As dawn broke in Tokyo, Japan fans had dared to believe their team was about to make World Cup history. But a few short minutes later, the dream was over.
At a bar in a Tokyo business district, the air went out of the room as Belgium found the net in extra time, scoring a third goal to seal Japan’s fate.
Just a short while earlier, whoops of joy had filled the pub in Tokyo’s Shinagawa district as the Blue Samurai scored a second goal, defying expectations to go 2-0 up over star-studded Belgium.
But when the final whistle went with Belgium winning 3-2 to end Japan’s latest shot at World Cup history, fans sat in virtual silence, staring in disbelief at the screen.
“I’m so frustrated,” 32-year-old Ryota Iwakiri said bitterly, trying to comprehend the sudden collapse, as others around him tried to hold back tears.
“The game was like a roller-coaster. They let us dream of a victory at one point. They really had good momentum,” said Yuki Kakishita, an employee at a real estate agency.
Fans at the bar, some dressed in their team’s blue strip and sporting Japanese flags painted on their cheeks, had exploded with joy when Takashi Inui scored the team’s second goal.
“We were so excited when Japan took the lead. But Belgium were so tough,” said Shimon Otomo, a businessman still wearing his suit and tie.
Many fans watching the game at a public screening could be seen with their head in their hands as Japan’s campaign ended.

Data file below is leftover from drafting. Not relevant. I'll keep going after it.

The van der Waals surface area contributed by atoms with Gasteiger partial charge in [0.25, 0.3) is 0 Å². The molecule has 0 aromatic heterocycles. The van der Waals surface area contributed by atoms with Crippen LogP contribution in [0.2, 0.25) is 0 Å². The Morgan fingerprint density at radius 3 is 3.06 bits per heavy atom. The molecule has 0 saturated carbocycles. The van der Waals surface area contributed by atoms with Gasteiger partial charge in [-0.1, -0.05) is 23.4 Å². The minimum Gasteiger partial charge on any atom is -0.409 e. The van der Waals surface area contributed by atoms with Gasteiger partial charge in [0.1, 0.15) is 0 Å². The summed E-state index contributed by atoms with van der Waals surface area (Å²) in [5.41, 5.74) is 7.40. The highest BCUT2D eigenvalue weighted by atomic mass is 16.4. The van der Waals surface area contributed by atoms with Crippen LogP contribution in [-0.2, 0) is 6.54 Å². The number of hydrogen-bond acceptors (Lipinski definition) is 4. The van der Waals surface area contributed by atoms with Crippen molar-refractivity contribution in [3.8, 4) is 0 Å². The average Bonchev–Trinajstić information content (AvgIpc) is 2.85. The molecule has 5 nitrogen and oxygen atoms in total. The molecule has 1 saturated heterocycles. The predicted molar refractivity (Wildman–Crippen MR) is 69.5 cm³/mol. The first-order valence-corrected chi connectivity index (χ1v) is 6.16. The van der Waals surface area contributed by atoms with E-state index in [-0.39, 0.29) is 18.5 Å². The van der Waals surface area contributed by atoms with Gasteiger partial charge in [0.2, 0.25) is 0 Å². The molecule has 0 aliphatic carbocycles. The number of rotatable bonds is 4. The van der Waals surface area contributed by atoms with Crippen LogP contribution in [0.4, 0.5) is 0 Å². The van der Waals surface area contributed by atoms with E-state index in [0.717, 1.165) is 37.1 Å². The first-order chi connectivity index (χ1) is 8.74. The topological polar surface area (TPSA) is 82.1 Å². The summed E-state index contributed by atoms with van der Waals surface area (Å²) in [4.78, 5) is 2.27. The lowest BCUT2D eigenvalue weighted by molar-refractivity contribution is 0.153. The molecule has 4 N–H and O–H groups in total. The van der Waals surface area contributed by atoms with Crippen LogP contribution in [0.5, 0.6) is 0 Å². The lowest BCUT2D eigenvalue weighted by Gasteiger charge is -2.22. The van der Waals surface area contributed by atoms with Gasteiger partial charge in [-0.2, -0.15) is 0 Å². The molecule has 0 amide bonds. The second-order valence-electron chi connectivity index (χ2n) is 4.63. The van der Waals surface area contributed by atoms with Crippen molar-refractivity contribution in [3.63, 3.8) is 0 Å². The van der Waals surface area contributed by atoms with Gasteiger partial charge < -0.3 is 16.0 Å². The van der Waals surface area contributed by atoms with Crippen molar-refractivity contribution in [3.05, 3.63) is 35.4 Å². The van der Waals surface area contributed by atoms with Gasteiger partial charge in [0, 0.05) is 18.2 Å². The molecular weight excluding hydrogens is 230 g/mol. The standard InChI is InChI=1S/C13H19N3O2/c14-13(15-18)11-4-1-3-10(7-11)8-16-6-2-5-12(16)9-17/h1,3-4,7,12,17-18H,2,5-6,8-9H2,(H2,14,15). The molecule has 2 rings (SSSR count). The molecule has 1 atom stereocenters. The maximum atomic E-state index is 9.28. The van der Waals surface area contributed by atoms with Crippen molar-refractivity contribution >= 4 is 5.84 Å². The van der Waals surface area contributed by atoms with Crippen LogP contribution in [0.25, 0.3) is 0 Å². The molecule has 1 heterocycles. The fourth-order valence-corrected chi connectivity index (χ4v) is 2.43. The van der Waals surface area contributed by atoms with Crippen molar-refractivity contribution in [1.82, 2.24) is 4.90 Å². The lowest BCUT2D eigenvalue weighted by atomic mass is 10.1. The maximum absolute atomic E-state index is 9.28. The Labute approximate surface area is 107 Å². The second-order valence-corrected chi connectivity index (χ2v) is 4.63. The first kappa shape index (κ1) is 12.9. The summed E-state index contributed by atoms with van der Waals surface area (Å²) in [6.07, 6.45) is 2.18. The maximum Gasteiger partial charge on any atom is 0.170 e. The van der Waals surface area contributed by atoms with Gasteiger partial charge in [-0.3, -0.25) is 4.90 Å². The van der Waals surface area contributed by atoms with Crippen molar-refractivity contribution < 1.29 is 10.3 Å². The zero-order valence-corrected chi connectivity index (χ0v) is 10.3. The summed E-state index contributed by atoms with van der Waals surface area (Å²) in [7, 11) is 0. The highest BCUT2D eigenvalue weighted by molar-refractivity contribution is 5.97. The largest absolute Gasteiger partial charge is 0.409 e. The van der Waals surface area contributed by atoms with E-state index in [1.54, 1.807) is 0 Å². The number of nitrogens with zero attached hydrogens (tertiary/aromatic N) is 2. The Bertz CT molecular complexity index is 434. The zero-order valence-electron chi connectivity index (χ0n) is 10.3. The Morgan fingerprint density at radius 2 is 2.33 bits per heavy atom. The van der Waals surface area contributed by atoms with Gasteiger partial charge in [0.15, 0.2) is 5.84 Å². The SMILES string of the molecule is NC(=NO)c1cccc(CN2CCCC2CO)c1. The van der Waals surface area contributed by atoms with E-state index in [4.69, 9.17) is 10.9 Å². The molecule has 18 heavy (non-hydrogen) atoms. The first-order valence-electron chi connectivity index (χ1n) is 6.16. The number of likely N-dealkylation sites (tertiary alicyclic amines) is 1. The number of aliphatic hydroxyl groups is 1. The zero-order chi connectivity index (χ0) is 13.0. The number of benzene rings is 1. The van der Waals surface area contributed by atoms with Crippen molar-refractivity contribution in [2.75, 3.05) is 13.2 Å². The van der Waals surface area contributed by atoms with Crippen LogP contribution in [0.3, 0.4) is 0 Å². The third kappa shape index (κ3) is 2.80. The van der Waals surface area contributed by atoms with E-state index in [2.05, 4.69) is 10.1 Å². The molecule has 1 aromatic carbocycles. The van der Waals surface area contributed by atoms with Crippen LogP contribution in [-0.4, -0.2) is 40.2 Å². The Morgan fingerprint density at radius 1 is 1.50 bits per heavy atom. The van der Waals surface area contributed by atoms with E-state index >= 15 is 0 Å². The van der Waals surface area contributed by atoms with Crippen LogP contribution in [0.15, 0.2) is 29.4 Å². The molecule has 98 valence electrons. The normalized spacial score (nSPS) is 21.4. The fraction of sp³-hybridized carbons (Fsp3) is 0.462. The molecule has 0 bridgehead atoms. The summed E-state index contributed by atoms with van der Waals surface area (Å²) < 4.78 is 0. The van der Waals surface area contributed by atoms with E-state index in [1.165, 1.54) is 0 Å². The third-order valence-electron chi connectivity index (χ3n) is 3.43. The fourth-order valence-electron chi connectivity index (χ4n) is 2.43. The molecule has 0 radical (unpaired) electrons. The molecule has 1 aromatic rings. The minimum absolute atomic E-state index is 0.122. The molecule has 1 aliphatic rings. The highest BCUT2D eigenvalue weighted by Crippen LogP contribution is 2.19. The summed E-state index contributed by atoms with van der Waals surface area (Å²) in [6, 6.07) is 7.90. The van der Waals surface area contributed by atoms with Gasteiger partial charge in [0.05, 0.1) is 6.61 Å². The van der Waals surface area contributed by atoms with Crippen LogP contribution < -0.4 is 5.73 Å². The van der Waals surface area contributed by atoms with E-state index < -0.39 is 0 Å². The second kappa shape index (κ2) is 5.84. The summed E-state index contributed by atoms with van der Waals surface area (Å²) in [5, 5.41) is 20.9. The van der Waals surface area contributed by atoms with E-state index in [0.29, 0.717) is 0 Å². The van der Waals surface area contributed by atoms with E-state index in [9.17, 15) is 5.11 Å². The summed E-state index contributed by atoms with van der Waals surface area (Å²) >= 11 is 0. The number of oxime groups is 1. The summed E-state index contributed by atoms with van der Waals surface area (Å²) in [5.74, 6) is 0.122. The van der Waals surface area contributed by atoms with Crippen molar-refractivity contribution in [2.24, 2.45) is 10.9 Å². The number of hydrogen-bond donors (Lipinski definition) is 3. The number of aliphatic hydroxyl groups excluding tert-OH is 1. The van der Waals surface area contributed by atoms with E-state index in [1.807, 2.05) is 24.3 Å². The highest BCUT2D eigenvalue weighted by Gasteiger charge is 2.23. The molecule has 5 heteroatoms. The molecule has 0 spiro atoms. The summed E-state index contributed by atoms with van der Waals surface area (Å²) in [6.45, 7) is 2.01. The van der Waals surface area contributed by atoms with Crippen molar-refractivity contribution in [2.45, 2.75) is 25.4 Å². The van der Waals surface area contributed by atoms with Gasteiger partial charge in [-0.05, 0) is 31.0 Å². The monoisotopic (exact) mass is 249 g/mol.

The disappointment was crushing despite the low expectations that accompanied the team into the tournament.
After several poor showings leading up to the World Cup, and an 11th hour decision by bosses to sack coach Vahid Halilhodzic, many feared Japan would not even make it out of its group.
And new coach Akira Nishino was bitterly criticised for ordering the team to run down the clock in their final group stage match, knowing a 1-0 loss to Poland would be enough to allow them to advance.
For some fans though, there was consolation to be had in the fact that the team made it so far, and got so close to an unprecedented quarter-final spot.
“We lost it, but they left everything on the pitch,” conceded 23-year-old Sawa Okada.
“Japan showed people that they are competitive on the world stage,” added Iwakiri.
“Japan nearly slayed the giant.”
World Cup fever has gripped Japan despite a time difference that meant Monday’s match aired from 3 am local time on Tuesday morning in Tokyo.
As the result sank in, people began to drift out of the bar, heading into the subway where early-bird commuters were already making their way in to the office.
“It was worth staying up late to watch it,” said Otomo, polishing off a cocktail and straightening out his suit.
“I’ll have to go straight to the office now though, time to work hard again.”